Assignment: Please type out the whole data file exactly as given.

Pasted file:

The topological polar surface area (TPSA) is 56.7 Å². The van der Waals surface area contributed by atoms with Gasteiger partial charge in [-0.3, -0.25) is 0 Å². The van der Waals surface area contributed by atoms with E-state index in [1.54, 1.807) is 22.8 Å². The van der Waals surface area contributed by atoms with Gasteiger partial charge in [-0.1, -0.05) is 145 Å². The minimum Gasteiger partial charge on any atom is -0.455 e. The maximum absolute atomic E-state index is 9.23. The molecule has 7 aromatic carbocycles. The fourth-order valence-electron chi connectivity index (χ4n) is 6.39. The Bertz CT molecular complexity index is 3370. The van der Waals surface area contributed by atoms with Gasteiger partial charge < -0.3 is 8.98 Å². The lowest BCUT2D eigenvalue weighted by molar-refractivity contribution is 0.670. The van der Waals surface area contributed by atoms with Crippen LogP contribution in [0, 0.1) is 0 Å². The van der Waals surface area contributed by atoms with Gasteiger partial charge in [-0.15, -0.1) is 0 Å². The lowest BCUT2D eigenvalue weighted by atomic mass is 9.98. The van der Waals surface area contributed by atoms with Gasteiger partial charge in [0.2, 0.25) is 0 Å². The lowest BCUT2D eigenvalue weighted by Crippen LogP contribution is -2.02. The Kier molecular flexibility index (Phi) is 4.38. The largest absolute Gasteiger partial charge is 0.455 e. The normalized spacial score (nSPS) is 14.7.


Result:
The topological polar surface area (TPSA) is 56.7 Å². The van der Waals surface area contributed by atoms with Gasteiger partial charge in [-0.3, -0.25) is 0 Å². The van der Waals surface area contributed by atoms with E-state index in [1.54, 1.807) is 22.8 Å². The van der Waals surface area contributed by atoms with Gasteiger partial charge in [-0.1, -0.05) is 145 Å². The minimum Gasteiger partial charge on any atom is -0.455 e. The maximum absolute atomic E-state index is 9.23. The molecule has 7 aromatic carbocycles. The fourth-order valence-electron chi connectivity index (χ4n) is 6.39. The Bertz CT molecular complexity index is 3370. The van der Waals surface area contributed by atoms with Gasteiger partial charge < -0.3 is 8.98 Å². The lowest BCUT2D eigenvalue weighted by molar-refractivity contribution is 0.670. The van der Waals surface area contributed by atoms with Crippen LogP contribution in [0, 0.1) is 0 Å². The van der Waals surface area contributed by atoms with Gasteiger partial charge in [-0.15, -0.1) is 0 Å². The lowest BCUT2D eigenvalue weighted by atomic mass is 9.98. The van der Waals surface area contributed by atoms with Gasteiger partial charge in [0.2, 0.25) is 0 Å². The lowest BCUT2D eigenvalue weighted by Crippen LogP contribution is -2.02. The Kier molecular flexibility index (Phi) is 4.38. The largest absolute Gasteiger partial charge is 0.455 e. The normalized spacial score (nSPS) is 14.7.